COSO is a widely used and accepted internal control framework in today’s growing corporate governance initiatives. It’s also heavily found in Statement on Auditing Standards No. 70 (SAS 70) audits.
The Committee of Sponsoring Organizations of the Treadway Commission (COSO) framework essentially defines internal control as a process, effected by an entity’s board of directors, management and other personnel. This process is designed to provide reasonable assurance regarding the achievement of objectives in effectiveness and efficiency of operations, reliability of financial reporting, and compliance with applicable laws and regulations.
1. Internal control is a process. It is a means to an end, not an end in itself.
2. Internal control is not merely documented by policy manuals and forms. Rather, it is put in by people at every level of an organization.
3. Internal control can provide only reasonable assurance, not absolute assurance, to an entity’s management and board.
4. Internal control is geared to the achievement of objectives in one or more separate but overlapping categories.
What’s notable about the relationship with COSO and SAS 70 are COSO’s framework for internal control, which consists of the following five (5) broad based themes:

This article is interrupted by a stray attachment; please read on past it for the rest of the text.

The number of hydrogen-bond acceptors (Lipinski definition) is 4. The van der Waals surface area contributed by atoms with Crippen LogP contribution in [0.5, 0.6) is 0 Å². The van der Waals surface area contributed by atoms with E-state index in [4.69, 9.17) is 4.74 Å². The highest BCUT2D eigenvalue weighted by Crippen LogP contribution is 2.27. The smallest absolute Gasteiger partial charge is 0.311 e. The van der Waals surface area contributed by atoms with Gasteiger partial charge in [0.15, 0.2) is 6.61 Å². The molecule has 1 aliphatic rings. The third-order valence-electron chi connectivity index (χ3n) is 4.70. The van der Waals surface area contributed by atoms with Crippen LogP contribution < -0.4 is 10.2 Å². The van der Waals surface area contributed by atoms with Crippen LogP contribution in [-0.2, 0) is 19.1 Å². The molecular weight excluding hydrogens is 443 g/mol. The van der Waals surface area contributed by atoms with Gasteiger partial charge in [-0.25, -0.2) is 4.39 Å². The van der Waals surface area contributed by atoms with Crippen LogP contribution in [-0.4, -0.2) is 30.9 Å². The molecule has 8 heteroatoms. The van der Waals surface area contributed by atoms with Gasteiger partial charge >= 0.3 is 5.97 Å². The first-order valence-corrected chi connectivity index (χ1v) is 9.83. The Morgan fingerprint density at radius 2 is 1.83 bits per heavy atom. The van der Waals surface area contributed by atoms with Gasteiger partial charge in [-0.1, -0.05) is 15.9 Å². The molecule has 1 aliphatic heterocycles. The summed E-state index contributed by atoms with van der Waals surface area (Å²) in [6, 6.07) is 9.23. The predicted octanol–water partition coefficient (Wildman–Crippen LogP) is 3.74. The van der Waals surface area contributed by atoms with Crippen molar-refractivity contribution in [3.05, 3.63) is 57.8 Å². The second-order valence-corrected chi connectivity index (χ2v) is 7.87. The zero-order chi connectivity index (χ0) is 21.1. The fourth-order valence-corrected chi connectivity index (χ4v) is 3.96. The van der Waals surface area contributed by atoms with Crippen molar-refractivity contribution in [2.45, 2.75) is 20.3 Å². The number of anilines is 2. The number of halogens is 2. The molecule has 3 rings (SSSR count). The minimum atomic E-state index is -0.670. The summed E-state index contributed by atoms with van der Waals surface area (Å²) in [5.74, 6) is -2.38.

1. Control Environment
2. Control Activities
3. Risk Assessment
4. Information and Communication
Many SAS 70 Type I and Type II audit reports will discuss, in narrative form, these above five areas and how they relate to the organization undergoing the SAS 70 audit and what specific controls they have in place in relation to these five areas.
And let’s not forget the Statement on Auditing Standards (SAS pronouncements) that help bring these five internal control themes to light.
In 1988, the American Institute of Certified Public Accountants (AICPA) issued SAS 55, which describes internal control in terms of its three major components: control environment, accounting system, and control procedures. Shortly thereafter, the Committee of Sponsoring Organizations (COSO) released the following: Internal Control: Integrated Framework, in which internal control was characterized as five components: control environment, control activities, risk assessment, information and communication, and monitoring.
Thus, in 1995, the AICPA adopted COSO’s definition and it’s five components of internal control, issuing SAS No. 78 to supplement SAS No. 55.
So, you should be able to now clearly see the relationship with SAS 70 and COSO and the relationship with SAS 70 and other SAS pronouncements, specifically, SAS 55 and SAS 78.
If you want to learn more about SAS 70 audits, visit the official SAS 70 Resource Guide.